Werner left his wife with Cohen’s widow, and his children at their aunt’s, and went to do his reserve duty. Most of the residents of Shlomit were evacuated to Kfar Etzion, near Jerusalem.
“We are all going back to Shlomit,” he said. “There is no doubt. We will fight until we win. The morale in reserves is strong, as well; we know we will do everything it takes to win.”
“The Jewish people have no other home in the world than Israel,” he added.
One lesser-known story is that of Yussef Alzianda of Rahat, a Bedouin town in the Negev that is often hit by Hamas rockets.
Alzianda, a van driver, had been hired to bring nine people to the Nova rave, a music festival in an open field in the town of Re’im at which 260 Israelis were killed in a Hamas rampage. He told the Council of Unrecognized Villages in the Negev, which tweeted out his story, that “at 6:30 I got a message that there was a rocket siren and I should come quickly to pick up [the passengers].”
“When I arrived, the scene was already hot. There were gunshots overhead and people running away and screaming,” Alzianda said.
He saw an injured woman running towards him screaming for help.
“It was terrible; I never saw anything like it and I wouldn’t wish it upon anyone to see it,” he said. “What was most important was to save lives, and I had to use all of my courage. I’m afraid to sleep now, so the images don’t come back to me.”
Alzianda’s van is a 14-seater, but he loaded 30 people in it and drove across fields to the nearest police station in Kibbutz Tze’elim, where the injured were treated.
“I am a Bedouin, but I am first of all a human being and a citizen of Israel,” Alzianda said. “I would never differentiate between people. We are all human beings.”
Amit Hadar, one of the passengers, wrote on Facebook that “the only reason we got out of there was Yussef, an Arab Bedouin from the south. Even when the terrorists shot at us from every direction, he didn’t drive away and leave us alone. He waited, collected, and rescued everyone he could on the way.”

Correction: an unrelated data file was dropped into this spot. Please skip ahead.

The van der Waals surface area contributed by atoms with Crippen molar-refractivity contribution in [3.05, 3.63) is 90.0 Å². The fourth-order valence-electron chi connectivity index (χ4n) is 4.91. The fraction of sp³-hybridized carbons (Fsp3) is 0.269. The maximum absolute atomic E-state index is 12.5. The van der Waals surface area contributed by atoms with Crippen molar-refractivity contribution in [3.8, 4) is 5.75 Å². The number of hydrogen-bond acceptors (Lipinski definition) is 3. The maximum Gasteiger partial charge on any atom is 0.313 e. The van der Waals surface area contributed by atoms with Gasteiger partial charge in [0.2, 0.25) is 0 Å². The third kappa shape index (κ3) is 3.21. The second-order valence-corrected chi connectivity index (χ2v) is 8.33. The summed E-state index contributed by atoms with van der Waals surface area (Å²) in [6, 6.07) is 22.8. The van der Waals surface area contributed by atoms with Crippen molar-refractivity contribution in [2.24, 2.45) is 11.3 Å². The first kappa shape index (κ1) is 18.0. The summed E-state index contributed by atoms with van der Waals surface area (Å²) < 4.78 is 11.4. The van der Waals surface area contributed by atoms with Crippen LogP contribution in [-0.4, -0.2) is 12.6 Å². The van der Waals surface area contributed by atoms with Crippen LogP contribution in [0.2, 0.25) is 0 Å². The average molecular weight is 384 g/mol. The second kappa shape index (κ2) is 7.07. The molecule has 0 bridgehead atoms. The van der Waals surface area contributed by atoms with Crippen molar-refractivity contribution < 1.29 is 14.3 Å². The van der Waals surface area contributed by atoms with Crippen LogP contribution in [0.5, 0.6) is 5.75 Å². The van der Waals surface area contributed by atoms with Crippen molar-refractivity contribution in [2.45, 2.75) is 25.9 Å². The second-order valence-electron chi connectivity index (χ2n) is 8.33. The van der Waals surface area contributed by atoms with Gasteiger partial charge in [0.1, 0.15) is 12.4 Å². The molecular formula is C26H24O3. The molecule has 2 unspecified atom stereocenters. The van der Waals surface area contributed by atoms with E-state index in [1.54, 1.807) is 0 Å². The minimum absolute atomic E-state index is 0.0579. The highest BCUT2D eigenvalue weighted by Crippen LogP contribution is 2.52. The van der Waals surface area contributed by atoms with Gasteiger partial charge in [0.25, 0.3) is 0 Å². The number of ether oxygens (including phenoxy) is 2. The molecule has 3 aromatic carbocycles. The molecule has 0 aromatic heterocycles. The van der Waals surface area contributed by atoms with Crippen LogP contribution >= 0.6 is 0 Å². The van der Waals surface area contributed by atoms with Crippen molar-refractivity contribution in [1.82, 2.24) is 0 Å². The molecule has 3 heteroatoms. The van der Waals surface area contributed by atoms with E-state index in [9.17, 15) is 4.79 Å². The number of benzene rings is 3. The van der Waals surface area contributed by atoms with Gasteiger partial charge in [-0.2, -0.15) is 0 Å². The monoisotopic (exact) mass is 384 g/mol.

“The man is larger than life and we will always owe him,” Hadar wrote, and recommended that, in more peaceful times, people hire Alzianda as a driver.
Werner and his neighbors in Shlomit were only some of the volunteer security teams that saved their whole town.
Another is Inbal Liberman, the first woman to lead a security team in the Gaza periphery, who fought off the terrorists in Kibbutz Nir Am, close to northern Gaza.
Liberman, 25, has refused to grant interviews, but other members of the kibbutz spread her story online.
When the entire kibbutz heard sirens and entered shelters at 6:30 a.m., Liberman heard unusual sounds. There was a power outage because of the rockets, and she instructed her security team not to turn the electricity back on, so that the gate to the kibbutz would remain locked.
Then she gathered the rest of the security team and had them take positions with guns. She and the other 11 members waited. When the terrorists approached, they reportedly killed two and injured one, according to Haaretz, though the numbers were inflated on social media.
Liberman’s father told Haaretz that he brought her a sandwich in the middle of the battle.
Eventually, IDF soldiers arrived to back up Liberman’s team. Everyone who was in Kibbutz Nir Am that morning survived.
On her own Instagram, she wrote: “I was not a hero and I was not there alone. I am still digesting everything that I am going through, therefore I am not telling the real story, but I promise you will hear from me! There are still so many people in the field fighting for their lives.”